Is It Time to Unretire? Here Are 10 Surprising Reasons Why You Should

Retirement is touted as an exciting new chapter. But what if you actually want or need to return to work? Here are valid reasons you might want to return to the workforce.

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Updated May 28, 2024
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Many people dream of retirement, and it is probably your dream too. But what if your goals change after you retire?

According to the U.S. Bureau of Labor Statistics, 10% to 20% of older workers reenter the labor market after leaving for more than two years. So, if you worked hard to save for retirement but are now considering whether you should unretire, you’re not alone.

Here are some valid reasons you might want to go back to work.

You need more money

Marina Demidiuk/Adobe senior man calculating personal finance at home

Finances are one of the most pressing reasons for reentering the workforce. Like people of all ages, there are some common ways seniors waste money

So if you miscalculated how much money you need in retirement or wish you had more than you planned, it might be time to work again. 

The good news is that you probably don’t need to work full-time to improve your daily finances significantly.

You’re bored in retirement

olly/Adobe wise years

It can be tough to admit that you’re bored in retirement. After all, you’ve probably worked for decades to accomplish your retirement goal. 

But here’s the thing: If you’re bored in your day-to-day life, then there is no harm in returning to work.

Boredom can take a lot of different forms. It can bring irritation, restlessness, or even sadness. If you experience any of those feelings, consider whether it’s boredom and if a return to work might help.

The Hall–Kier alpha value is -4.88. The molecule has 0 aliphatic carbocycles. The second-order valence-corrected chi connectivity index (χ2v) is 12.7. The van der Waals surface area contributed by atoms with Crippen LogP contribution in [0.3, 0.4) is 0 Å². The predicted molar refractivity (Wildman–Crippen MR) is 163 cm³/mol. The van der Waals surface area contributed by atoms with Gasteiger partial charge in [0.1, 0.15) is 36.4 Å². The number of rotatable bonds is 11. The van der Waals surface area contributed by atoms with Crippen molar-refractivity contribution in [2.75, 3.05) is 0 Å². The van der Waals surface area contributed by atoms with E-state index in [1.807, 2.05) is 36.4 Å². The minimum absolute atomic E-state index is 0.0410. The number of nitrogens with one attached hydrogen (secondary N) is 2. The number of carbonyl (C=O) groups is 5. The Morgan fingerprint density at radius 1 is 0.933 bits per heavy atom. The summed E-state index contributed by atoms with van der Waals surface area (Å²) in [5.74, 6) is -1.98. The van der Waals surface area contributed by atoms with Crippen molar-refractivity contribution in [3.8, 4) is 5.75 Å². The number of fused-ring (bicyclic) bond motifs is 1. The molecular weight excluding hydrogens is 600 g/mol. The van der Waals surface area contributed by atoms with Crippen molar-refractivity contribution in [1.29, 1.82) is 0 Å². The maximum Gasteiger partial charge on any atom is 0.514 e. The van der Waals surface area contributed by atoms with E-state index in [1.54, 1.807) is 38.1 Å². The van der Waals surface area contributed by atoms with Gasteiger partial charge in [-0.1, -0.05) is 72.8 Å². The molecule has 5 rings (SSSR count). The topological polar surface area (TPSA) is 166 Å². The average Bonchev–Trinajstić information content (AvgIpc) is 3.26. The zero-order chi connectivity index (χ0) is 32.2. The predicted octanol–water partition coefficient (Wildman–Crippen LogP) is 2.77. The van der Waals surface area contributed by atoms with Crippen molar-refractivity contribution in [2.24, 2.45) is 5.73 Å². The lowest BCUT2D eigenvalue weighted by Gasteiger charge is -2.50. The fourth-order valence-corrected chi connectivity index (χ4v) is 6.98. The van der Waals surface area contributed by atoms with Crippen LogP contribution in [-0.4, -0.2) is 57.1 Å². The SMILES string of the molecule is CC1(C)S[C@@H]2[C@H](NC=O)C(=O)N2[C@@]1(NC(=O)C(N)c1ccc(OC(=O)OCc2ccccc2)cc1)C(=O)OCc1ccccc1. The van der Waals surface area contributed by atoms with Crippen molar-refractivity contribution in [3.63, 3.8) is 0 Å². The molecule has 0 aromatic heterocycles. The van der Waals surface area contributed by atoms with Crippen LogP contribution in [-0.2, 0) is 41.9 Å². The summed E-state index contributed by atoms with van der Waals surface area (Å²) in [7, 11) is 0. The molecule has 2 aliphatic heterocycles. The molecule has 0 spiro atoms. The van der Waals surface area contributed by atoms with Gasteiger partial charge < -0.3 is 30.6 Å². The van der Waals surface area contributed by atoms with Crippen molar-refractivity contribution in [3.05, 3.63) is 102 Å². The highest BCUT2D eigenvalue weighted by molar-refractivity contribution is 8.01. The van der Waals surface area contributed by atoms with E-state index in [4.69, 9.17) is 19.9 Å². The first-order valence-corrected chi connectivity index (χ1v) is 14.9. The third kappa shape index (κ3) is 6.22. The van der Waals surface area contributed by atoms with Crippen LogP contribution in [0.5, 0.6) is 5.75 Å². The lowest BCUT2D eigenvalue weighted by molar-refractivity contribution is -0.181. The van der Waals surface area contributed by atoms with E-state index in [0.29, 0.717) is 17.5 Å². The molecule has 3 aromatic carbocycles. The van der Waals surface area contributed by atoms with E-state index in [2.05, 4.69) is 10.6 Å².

You want to connect with your community

peopleimages.com/Adobe businesswomen

Whether you moved to a new place for retirement or never got to know your community because you were too busy working, unretiring can provide a chance to connect. 

You might enter a different field or opt for part-time work instead of full-time. But there are a lot of jobs in local government, parks and recreation, and school districts that allow you to get to know your neighbors, give back, and earn a paycheck.

You miss the social aspect of work

bernardbodo/Adobe honored to work with this guys

Work is about earning a paycheck, but it can also be much more than that if you’re lucky. Social interactions and colleagues who become friends are some main ways work adds meaning to life. 

If you miss the social aspect of work, it might be time to go back.

You have a passion you want to explore

Ivan Traimak/Adobe mature adult woman head with gray hair in the office

Life is hectic, especially when you’re working full-time. For most people, passion projects take a back seat during their working years. But that doesn’t have to be how it is in retirement.

If you’ve always dreamed of being a lawyer, get a part-time job as a receptionist at a law firm. Or maybe you wanted to be a chef but never had time to attend culinary school. You could get a job as a line cook at your favorite restaurant.